• Learn to Program
    • Programming can be a very useful skill for a tester.
      You can try to learn some scripting languages to help you during your tests, or study design patterns to understand more about software construction. Learning about programming techniques and technologies or pairing with a programmer can give you a great understanding of what goes on in the code.

There are many more options to learn and advance. Markus divided them by two:

  • *HYPOTHESIS* – Left Side of the Brain
    • Books
      • There are many books you can read, but Markus mentioned specifically three.
      • Testing Computer Software – Cem Kaner
        • Gives a very good understanding of software testing and it structure. Markus heard rumors that a 3rd edition might be on the way. (editor’s note: Can it be? Remember, you heard the scoop here first! :) )
      • A Practitioner’s Guide to Software Test Design – Lee Copeland
        • This book structures techniques of software technique, in a very short form. This is Markus preferred and recommended book. (editor’s note: I like this book a lot, thanks Justin for the great gift. But the book I like most is Testing Comp Software by Kaner (and thanks Hayim for this gift!))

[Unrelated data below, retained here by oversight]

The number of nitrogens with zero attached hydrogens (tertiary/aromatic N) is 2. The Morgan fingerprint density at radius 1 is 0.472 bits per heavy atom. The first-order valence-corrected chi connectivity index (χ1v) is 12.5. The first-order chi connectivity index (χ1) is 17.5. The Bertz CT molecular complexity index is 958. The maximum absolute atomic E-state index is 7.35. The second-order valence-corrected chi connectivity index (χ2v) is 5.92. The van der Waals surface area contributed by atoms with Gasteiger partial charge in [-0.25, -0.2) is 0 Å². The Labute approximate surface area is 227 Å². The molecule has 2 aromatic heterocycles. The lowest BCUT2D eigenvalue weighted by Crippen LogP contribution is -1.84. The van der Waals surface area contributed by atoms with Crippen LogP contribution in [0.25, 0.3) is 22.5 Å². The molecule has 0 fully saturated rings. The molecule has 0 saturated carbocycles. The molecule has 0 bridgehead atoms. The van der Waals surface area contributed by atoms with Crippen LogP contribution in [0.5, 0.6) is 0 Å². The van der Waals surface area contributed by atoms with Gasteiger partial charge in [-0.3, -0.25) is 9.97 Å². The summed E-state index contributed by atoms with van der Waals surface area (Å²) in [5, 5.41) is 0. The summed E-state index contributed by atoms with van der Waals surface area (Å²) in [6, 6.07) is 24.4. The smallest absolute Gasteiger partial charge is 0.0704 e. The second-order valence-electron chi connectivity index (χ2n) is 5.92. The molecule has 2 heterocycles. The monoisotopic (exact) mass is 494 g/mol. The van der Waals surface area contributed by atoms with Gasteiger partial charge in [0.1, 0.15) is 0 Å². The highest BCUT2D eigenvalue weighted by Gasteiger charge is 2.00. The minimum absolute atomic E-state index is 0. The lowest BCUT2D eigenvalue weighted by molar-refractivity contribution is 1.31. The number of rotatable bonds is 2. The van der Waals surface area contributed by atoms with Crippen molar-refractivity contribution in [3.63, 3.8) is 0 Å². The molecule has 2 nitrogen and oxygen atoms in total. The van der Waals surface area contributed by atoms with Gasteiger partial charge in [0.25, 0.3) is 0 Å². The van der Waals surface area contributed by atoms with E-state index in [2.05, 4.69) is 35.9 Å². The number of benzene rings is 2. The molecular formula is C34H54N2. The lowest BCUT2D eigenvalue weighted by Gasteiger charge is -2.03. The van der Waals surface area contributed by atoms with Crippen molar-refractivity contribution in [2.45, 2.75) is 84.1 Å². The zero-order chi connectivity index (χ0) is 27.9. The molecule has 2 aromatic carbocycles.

• Lessons Learned in Software Testing – Kaner/Bach/Pettichord
        • An easy reading book with a multitude of different aspects and ideas about testing in all its aspects.
      • Secrets of a Buccaneer-Scholar
        • This book by James Bach includes heuristics for learning (like the SACKED SCOWS, Long Leash Heuristic, Obsess and Forget…) that can be used in most contexts.
    • RST
      • It’s a commercial course by James Bach and Michael Bolton. You have to take the course frontally in a class room. But the slides are available online (!) at http://www.satisfice.com/rst.pdf and they include models, heuristics and other valuable points from the course.
    • BBST
      • Developed by James Bach and Cem Kaner, this course is an in-depth view of software techniques and our work as testers (it covers Bug Advocacy and Testing Techniques). One of the ways to take the course is by looking at the videos at the BBST website, the other is by taking the course with the AST association, which include — in addition to that material — collaboration and feedback with peers and instructors.